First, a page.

Ravens Off to 'Most Frustrating Start in Franchise History'
Early in the fourth quarter, Lamar Jackson found tight end Mark Andrews in the end zone for a 12-yard touchdown, extending the Ravens lead to 20-10 over the New York Giants. Twice this season, the Ravens had already lost after taking big leads in the fourth quarter. By game's end, they tallied a third, with the Giants coming away with the victory, 24-20.
ESPN’s Jamison Hensley described the scene of the postgame locker room.
"…Lamar Jackson sat bent over in a chair off to the side with his face buried in his left hand. It was the portrait of the most frustrating start in franchise history," Hensley wrote. "Baltimore (3-3) is the 39th team in NFL history to hold a double-digit lead in each of its first six games. It is the only one not to have a winning record."
According to Hensley, "Jackson went around the locker room and shook about 20 players' hands."
The frustration of this game, and assuredly the others, lies in the Ravens being capable of defeating their opponents. After all, they've been up by 10+ points in all three. It's why CBS' Boomer Esiason believes they could be undefeated.
"This is now 14 points they've given up in the fourth quarter today. That's I believe 88 points they've allowed in the second half of these games that they should be winning," Esiason said. "They had this game won if they could just hold onto the football… This team could easily be 6-0. Instead, they're 3-3 because of their own mistakes and decision making that they've had going through the season."
Esiason isn't the only one thinking the Ravens are superior to their record. It's why things are so disconcerting, writes The Baltimore Sun’s Childs Walker.
"The best analytics say they're one of the league's top teams on a per-play basis," Walker wrote. "We have yet to watch an opponent cleanly outplay them. They are 3-3. If that math does not compute for you, know that it does not compute for the players and coaches either. They look in the mirror and see a contender. Their record says otherwise, which is a problem. Blame has to fall at the feet of the most important people in the locker room."
Esiason: "Criticism Has to Be Thrown at Lamar Jackson"
After Jackson performance on Sunday, critics are calling him out for his costly mistakes in the fourth quarter, with Esiason doing so in the postgame CBS broadcast.
"Criticism has to be thrown at Lamar Jackson," Esiason said. "…I don't know what Lamar Jackson was thinking about throwing that ball down the middle of the field after having the problems of the ball bouncing around."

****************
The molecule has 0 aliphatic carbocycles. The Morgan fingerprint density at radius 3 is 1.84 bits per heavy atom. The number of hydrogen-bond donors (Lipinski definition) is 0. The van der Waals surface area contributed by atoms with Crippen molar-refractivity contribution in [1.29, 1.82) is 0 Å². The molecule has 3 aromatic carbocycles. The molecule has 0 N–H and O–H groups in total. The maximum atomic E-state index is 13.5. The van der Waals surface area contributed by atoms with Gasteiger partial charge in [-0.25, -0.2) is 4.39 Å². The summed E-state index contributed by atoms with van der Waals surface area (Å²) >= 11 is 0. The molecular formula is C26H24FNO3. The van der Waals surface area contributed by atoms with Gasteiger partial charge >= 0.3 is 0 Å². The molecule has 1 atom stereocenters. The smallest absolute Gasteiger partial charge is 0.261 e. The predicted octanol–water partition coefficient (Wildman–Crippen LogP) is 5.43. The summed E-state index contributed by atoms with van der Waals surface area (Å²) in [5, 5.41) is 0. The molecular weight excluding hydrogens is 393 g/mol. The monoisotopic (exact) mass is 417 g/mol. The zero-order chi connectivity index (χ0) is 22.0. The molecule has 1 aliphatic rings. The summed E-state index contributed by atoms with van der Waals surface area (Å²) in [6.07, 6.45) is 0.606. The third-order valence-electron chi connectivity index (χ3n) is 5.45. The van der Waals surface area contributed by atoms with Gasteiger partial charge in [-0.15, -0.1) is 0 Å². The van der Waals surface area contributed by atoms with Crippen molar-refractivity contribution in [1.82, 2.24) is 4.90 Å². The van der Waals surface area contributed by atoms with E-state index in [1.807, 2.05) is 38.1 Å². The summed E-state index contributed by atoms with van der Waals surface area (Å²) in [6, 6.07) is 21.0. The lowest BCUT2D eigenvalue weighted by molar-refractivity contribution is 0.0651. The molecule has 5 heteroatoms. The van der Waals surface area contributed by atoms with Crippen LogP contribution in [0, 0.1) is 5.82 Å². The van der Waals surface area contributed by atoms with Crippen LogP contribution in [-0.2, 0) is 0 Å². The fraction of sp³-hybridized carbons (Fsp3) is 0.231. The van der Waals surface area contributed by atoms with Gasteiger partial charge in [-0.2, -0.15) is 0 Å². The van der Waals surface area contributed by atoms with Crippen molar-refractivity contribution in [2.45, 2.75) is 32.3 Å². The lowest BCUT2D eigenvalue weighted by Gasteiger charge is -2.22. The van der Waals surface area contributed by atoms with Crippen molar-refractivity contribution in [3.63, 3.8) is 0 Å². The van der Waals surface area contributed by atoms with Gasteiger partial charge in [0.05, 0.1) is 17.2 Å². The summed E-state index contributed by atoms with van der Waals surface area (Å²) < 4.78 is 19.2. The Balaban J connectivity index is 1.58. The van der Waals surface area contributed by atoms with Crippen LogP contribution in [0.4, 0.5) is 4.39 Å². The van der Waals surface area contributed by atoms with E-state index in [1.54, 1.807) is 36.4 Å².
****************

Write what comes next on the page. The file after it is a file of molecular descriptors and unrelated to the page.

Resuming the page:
NBC Sports’ Peter King was also shocked by the interception.
"Lamar Jackson has shown himself to be more than capable of making magic this season. But in week six he showed himself capable of making truly terrible decisions," King wrote. "…a costly error from Jackson that the Ravens can't afford, even in a middling AFC North."
Hensley put the loss "squarely on Lamar Jackson."
"With the game on the line, Jackson turned the ball over on the final two drives with an interception and a fumble," Hensley wrote. "Not sharp all game (17-of-32 for 210 yards), Jackson got intercepted on one of the worst decisions of his career. With three minutes left in the game, Jackson picked up a poor snap and threw a wild, off-balance pass in the middle of the field while deep in his own territory that was picked off by safety Julian Love. The Giants converted that turnover into Saquon Barkley's game-winning touchdown. On the Ravens' next possession, Jackson got stripped with 1:29 left, sealing another late-game collapse by Baltimore."
Wide Array of Errors Costs Ravens
Jackson's performance alone was not the reason for the Ravens' loss on Sunday, as the pass-catching unit dropped a few balls, the offense received five pre-snap penalties (10 total as a team) and the defense couldn't seem to get off the field when needed.
This was, according to The Athletic's Jeff Zrebiec, a team loss where the Ravens gave "a clinic on how to give away a game you had no business losing."
"Commit penalties that prolong opponents' drives and curtail your own. Compound mistakes by turning the ball over at the most critical times," Zrebiec wrote. "Abandon the one thing that you've done well all afternoon when you get close to the end zone. And when all you probably need is one stop to take control of the game, allow the opposing offense to drive down the field and score a touchdown."
For PressBox’s Bo Smolka, the penalties were what "doomed" the Ravens.
"The Ravens entered this game having committed just 23 penalties, the third-fewest in the league, but they committed 10 in this game, and a couple of them proved especially costly," Smolka wrote.
All losses aren't created equally, and The Baltimore Sun’s Jonas Shaffer believes this one may be more harmful than the previous two.
"Fading late against the Buffalo Bills, a Super Bowl favorite? Understandable," Shaffer wrote. "Losing a fourth-quarter lead against a Miami Dolphins team with the speed to unravel a thin secondary? It happens. But throwing a game away against an inferior New York Giants team despite controlling the line of scrimmage all afternoon? That's the kind of game that can come back to haunt the Ravens."
Justin Tucker's Missed Field Goal Shocks Twitter
Last week, Justin Tucker impressed the nation with his all-too-accurate kicking. This week, he missed a 56-yard field goal that banged off the uprights and Twitter was stunned.